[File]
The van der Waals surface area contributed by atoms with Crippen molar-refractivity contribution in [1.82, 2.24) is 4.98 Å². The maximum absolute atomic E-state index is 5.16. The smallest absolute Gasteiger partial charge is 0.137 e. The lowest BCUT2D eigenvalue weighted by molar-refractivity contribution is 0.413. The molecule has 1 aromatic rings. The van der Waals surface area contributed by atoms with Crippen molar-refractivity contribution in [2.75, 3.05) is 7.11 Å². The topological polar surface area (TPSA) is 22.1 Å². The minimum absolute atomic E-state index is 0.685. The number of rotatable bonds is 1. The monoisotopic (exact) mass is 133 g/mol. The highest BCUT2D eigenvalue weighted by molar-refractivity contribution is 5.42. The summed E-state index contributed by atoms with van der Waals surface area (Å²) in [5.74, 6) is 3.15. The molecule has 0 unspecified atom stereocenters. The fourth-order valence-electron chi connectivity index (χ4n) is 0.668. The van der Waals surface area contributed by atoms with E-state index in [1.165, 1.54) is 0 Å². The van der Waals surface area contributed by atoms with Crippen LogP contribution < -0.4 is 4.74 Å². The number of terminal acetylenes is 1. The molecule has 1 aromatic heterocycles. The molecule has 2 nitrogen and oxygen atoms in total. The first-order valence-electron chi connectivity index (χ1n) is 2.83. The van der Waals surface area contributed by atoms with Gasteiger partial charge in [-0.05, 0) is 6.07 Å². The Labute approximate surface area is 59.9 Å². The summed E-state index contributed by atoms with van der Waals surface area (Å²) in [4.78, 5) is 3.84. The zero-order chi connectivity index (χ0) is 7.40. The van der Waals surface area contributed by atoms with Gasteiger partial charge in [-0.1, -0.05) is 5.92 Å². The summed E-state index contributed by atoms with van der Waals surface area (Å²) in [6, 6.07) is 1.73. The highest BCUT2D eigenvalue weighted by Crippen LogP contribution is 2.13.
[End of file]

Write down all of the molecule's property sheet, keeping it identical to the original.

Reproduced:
The van der Waals surface area contributed by atoms with Crippen molar-refractivity contribution in [1.82, 2.24) is 4.98 Å². The maximum absolute atomic E-state index is 5.16. The smallest absolute Gasteiger partial charge is 0.137 e. The lowest BCUT2D eigenvalue weighted by molar-refractivity contribution is 0.413. The molecule has 1 aromatic rings. The van der Waals surface area contributed by atoms with Crippen molar-refractivity contribution in [2.75, 3.05) is 7.11 Å². The topological polar surface area (TPSA) is 22.1 Å². The minimum absolute atomic E-state index is 0.685. The number of rotatable bonds is 1. The monoisotopic (exact) mass is 133 g/mol. The highest BCUT2D eigenvalue weighted by molar-refractivity contribution is 5.42. The summed E-state index contributed by atoms with van der Waals surface area (Å²) in [5.74, 6) is 3.15. The molecule has 0 unspecified atom stereocenters. The fourth-order valence-electron chi connectivity index (χ4n) is 0.668. The van der Waals surface area contributed by atoms with E-state index in [1.165, 1.54) is 0 Å². The van der Waals surface area contributed by atoms with Crippen LogP contribution < -0.4 is 4.74 Å². The number of terminal acetylenes is 1. The molecule has 1 aromatic heterocycles. The molecule has 2 nitrogen and oxygen atoms in total. The first-order valence-electron chi connectivity index (χ1n) is 2.83. The van der Waals surface area contributed by atoms with Gasteiger partial charge in [-0.05, 0) is 6.07 Å². The Labute approximate surface area is 59.9 Å². The summed E-state index contributed by atoms with van der Waals surface area (Å²) in [4.78, 5) is 3.84. The zero-order chi connectivity index (χ0) is 7.40. The van der Waals surface area contributed by atoms with Gasteiger partial charge in [-0.1, -0.05) is 5.92 Å². The summed E-state index contributed by atoms with van der Waals surface area (Å²) in [6, 6.07) is 1.73. The highest BCUT2D eigenvalue weighted by Crippen LogP contribution is 2.13.